At a time of never-ending financial crises and lasting imbalances when people are becoming increasingly aware of the shortcomings of traditional economics with its focus on equilibrium as the natural state of an economy, Brian Arthur presents a different approach, a nonequilibrium view of economic processes and structures. In his paper, in acting and interacting firms, consumers, investors and other economic agents collectively create an outcome and then adjust their strategy in response to what they see they have created. The result of these adjustments is another outcome which causes them anew to make revisions – and so forth.
As a consequence, the economy is constantly in motion. It is not “something given and existing but forming from a constantly developing set of technological innovations, institutions, and arrangements that draw forth further innovations, institutions and arrangements.” In this scenario, equilibrium is the exception, not the rule. As the author notes: “For highly interconnected systems, equilibrium and closed form solutions are not the default outcomes; if they exist they require justification.”
In a recent article, Felix Salmon summarized the key points of a widely noticed speech delivered by Nobel prize-winner Joseph Stiglitz on the problems of financial innovation in general, and high-frequency trading (HFT) in particular.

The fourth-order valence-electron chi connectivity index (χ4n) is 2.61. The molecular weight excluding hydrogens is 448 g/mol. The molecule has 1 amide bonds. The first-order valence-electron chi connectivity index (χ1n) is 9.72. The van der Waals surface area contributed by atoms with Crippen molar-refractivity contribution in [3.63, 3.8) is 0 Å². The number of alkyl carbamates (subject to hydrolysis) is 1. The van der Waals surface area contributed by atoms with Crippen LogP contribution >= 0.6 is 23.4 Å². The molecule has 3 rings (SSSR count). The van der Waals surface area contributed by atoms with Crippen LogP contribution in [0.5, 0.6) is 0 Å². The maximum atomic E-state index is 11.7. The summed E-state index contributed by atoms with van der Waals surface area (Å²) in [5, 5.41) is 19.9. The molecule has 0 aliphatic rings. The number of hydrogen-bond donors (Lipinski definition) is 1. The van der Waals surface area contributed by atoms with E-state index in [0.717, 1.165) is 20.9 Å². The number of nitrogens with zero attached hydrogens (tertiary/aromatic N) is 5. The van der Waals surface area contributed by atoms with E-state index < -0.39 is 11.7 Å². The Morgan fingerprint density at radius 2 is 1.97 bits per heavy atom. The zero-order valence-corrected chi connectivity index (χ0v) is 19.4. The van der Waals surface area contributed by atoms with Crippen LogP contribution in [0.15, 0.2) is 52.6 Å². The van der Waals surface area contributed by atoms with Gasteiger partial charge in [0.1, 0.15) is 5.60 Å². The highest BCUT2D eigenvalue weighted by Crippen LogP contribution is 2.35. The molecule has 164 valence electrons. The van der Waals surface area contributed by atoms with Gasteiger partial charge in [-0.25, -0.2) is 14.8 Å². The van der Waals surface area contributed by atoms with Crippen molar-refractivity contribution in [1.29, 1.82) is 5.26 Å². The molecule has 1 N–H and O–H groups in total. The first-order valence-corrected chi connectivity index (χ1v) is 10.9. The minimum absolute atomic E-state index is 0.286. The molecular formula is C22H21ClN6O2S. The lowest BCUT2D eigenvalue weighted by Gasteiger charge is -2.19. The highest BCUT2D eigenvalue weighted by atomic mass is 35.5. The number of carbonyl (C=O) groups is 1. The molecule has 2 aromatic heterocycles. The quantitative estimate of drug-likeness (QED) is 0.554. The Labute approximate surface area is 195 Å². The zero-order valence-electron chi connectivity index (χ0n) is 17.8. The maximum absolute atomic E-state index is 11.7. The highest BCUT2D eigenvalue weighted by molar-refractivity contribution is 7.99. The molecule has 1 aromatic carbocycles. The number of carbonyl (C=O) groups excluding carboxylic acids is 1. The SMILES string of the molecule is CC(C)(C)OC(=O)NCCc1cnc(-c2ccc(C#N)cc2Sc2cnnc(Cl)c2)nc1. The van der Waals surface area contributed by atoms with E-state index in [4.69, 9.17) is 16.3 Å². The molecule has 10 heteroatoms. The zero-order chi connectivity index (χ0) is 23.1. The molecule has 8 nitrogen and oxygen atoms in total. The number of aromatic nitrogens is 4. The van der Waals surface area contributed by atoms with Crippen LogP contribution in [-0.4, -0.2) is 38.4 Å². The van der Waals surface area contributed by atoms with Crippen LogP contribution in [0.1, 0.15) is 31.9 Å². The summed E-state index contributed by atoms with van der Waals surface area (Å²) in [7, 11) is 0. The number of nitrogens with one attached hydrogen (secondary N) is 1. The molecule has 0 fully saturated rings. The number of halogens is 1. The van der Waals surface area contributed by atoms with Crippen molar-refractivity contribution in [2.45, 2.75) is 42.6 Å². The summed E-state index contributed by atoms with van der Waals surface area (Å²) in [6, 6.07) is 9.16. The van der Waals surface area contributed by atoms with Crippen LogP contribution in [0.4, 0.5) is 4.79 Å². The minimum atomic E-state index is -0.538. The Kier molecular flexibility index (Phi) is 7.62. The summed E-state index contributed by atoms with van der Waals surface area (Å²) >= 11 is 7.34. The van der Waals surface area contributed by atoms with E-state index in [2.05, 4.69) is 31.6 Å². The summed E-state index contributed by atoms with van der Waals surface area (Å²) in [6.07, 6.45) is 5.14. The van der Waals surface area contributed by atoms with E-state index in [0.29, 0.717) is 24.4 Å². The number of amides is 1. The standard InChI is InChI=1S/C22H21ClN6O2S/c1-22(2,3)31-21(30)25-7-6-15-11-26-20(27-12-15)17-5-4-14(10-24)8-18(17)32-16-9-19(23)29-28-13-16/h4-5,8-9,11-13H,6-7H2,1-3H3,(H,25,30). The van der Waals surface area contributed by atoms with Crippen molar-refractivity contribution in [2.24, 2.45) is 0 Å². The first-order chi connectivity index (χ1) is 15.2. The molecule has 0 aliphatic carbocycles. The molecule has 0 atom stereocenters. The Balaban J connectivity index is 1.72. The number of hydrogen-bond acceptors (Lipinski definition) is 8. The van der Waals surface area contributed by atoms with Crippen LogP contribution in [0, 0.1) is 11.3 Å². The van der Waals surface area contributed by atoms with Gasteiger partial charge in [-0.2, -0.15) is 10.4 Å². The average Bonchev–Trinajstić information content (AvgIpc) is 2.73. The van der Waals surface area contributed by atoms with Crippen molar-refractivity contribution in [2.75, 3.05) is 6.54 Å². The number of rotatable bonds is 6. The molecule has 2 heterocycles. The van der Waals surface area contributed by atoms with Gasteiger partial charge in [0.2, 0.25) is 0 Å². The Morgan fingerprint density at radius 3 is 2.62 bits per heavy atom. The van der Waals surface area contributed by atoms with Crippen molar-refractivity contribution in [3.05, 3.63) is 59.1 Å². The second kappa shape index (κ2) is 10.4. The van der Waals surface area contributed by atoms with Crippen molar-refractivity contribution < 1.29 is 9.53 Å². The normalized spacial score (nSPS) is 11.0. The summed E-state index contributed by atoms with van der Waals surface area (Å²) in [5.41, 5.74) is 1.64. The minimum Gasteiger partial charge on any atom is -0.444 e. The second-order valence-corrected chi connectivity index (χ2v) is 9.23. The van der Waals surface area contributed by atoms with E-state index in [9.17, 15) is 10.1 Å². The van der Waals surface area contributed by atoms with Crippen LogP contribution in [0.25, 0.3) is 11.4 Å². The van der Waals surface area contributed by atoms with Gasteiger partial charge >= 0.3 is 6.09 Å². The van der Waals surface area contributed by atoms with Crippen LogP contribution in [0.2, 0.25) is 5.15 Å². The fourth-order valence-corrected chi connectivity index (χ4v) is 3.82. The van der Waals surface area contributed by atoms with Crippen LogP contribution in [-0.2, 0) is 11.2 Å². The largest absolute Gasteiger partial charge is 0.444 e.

Stiglitz asked Are Less Active Markets Safer and Better for the Economy? and came to the conclusion that they are. His arguments revolved around three aspects: speed, costs and social value.
In the first part of this article, the speed aspect was discussed. This second part deals with the costs and social value of HFT.
Building bridges between scientists and the public in communicating research findings is one of the most rewarding activities of bloggers and journalists. Felix Salmon is an outstanding example in this respect. In a recent article, he summarized the key points of a widely noticed speech delivered by Nobel prize-winner Joseph Stiglitz on the problems of financial innovation in general, and high-frequency trading (HFT) in particular.
Stiglitz asked Are Less Active Markets Safer and Better for the Economy? and he came to the conclusion that they are. His arguments revolved around three aspects: speed, costs and social value.
The publication of Michael Lewis’ book “Flash Boys” renewed the general interest in high frequency trading and fuelled the debate about its potential use or harm. After finishing my first compilation of comments and reviews of the book I came upon further interesting and challenging contributions which I would like to share with you.